Down the street and around the neighborhoods, the Three Brothers Tacos truck dispensed a limited menu of fresh hot Mexican dishes to workers, students and those lucky enough to be nearby.
The three-pronged operation is smoothly orchestrated by Bernardo Mendoza, who often drives the truck himself. Originally from the Michoacan state in Mexico, he, his brother and sister were the original "three brothers" who started the business in 1995. His siblings have since moved on to other occupations but the name stuck.
It's still a family affair, though. Mendoza's immediate family is active in the operation. The Mendozas grew up in the food and restaurant business in Michoacan. Coming to the Bay Area in the early 1980s, they opened their first taqueria in South San Francisco.
The original Three Brothers Tacos in East Palo Alto sat at the corner of Cooley Avenue and Donohoe Street. The huge blue IKEA store now sits on that spot, and Three Brothers relocated to University Avenue. In 2004, Mendoza acquired the West Bayshore site on the other side of U.S. 101.
Both locations have approximately the same menu and the same high-quality, made-to-order food. Both are open long hours: 8 a.m. until 10 or 11 p.m., depending on the night. Both restaurants have sufficient seating, but much of the business is take-out. It's fast enough food, even at busy times. I rarely waited five minutes for my order.
The kitchens in both spaces are open, huge vessels of simmering sauces, juicy meats on the grill and tall pots filled with flaky rice and simmering beans that can be seen just behind the counter. Aromas waft throughout the space; the appetite is quickly revved up.
Decor-wise, Three Brothers is fast-food basic: utilitarian tables and chairs, comfortable enough for a bite to eat but not made for hanging around long. The University location uses disposable flatware, which I found inadequate. I thought it imparted a slight plastic-y flavor to some of the foods. On Bayshore, metal utensils are used.
The meat choices are plentiful: from grilled steak, BBQ pork, shredded chicken, grilled chicken and fried pork to beef tripe, beef tongue, beef head and pork stomach.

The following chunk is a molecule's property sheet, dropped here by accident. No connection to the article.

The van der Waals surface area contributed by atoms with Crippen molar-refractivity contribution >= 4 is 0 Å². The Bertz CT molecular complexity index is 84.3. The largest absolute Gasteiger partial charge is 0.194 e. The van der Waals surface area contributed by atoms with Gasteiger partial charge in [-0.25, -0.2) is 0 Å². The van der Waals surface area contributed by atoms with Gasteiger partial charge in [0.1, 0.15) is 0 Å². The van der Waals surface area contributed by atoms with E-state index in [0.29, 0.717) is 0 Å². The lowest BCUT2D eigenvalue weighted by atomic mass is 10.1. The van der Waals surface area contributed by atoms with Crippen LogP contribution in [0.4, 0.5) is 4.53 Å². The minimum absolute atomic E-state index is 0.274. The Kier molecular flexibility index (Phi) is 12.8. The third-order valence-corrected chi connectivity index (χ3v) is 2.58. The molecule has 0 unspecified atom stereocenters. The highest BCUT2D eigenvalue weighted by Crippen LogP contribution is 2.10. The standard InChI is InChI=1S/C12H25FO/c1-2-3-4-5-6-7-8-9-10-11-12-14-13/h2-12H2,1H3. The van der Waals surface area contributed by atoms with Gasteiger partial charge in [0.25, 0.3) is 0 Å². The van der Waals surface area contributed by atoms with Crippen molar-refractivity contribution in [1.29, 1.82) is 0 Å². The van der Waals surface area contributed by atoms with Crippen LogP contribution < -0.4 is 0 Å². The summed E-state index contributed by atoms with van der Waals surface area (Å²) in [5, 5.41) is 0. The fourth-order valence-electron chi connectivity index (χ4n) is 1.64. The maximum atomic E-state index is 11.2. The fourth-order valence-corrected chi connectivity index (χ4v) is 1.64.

I loved the flautas ($10.95). Flautas are also called taquitos, "little flutes" of rolled-up, fried tortillas usually stuffed with meat. I chose barbecued pork for mine. It was a hefty plate. The four taquitos were blanketed with tomato sauce, crisp shredded lettuce and slices of tomato and avocado.
Just about every dish, save for soups and salads, came with refried beans and that great Mexican vermillion-ish hued rice made with tomatoes, onions, garlic, jalapenos, chicken broth and herbs.
The chicken for the Enchiladas Regulares ($10.95) was another generous portion, with rich, vibrant tomato sauce that was not all gooey from cheese. Every morsel oozed freshness. Shredded lettuce, beans and rice accompanied.
The three tacos ($5) were another hit. The grilled chicken sat atop double corn tortillas 5 inches in diameter, topped with shredded lettuce, radishes and avocado. Great flavors, almost a taco salad. Couldn't beat the price.
Menudo ($8) is a traditional Mexican soup made with beef tripe, onions, cilantro, lime and spices. It is very popular in Arizona, New Mexico and southwest Texas. Alas, it's a dish I've never warmed up to and I'll have to rely on your reports as to its quality at Three Brothers. I doubt it would remain on the menu, though, were it not muy popular.
On the other hand, I was eager to try the birria de chivo, or goat soup ($9). According to Diana Kennedy, author of several Mexican cookbooks, "birria" means "something that is a mess."
Birria is messy to cook. There are at least a dozen and a half ingredients: meat, chilies, tomatoes, onions, garlic, herbs and spices, slow-cooked to infuse flavor. It's the most rustic of dishes.
At Three Brothers, the birria helping was enough for two, aromatic, thick and rich with plenty of flavor and loaded with tender goat meat. It was a tad unctuous, though, with a little too much fat left on the meat for my pedestrian taste buds. Definitely hearty fare.
Steak ranchero ($9.95) was strips of beef, bell pepper and onions in a light tomato salsa. The meat was fork-tender, the helping more than sufficient when coupled with the ubiquitous beans and rice.
Camarones a la diabla ($12.50) was a mound of fried prawns in spicy red salsa — not tongue-burning spicy, but lively. It felt good in the mouth. The prawns were half-peeled so that they wouldn't overly curl while cooking. Eating the dish became a finger-licking, hands-on pleasurable operation.
The chili verde ($10.95) was exceptionally good. The pork cubes had been fried in a mild green chili sauce with intriguing hints of herbs and spices. A stack of warm tortillas came with the order. No complaints on the meat/accompaniments ratio.
Beer is available at both locations along with fruit drinks, bottled and fountain sodas, and Mexican Coca-Cola in bottles, which has attained near-cult following. Mexican Coke is still made the old-fashioned way, with cane sugar and not high-fructose corn syrup as it is in the U.S. Does it really taste different, or is it glass-bottle taste versus aluminum-can taste?
Three Brothers Tacos serves fast, inexpensive, delicious, real-deal Mexican food. Eat in for a quick meal, or take it home and be as fancy as you like — it reheats beautifully.
Three Brothers Tacos
2220 University Ave.
East Palo Alto
1760 West Bayshore Rd.
East Palo Alto
Hours: Sun.-Thu. 8 a.m.-10 p.m. Fri.-Sat. 8 a.m.-11 p.m.
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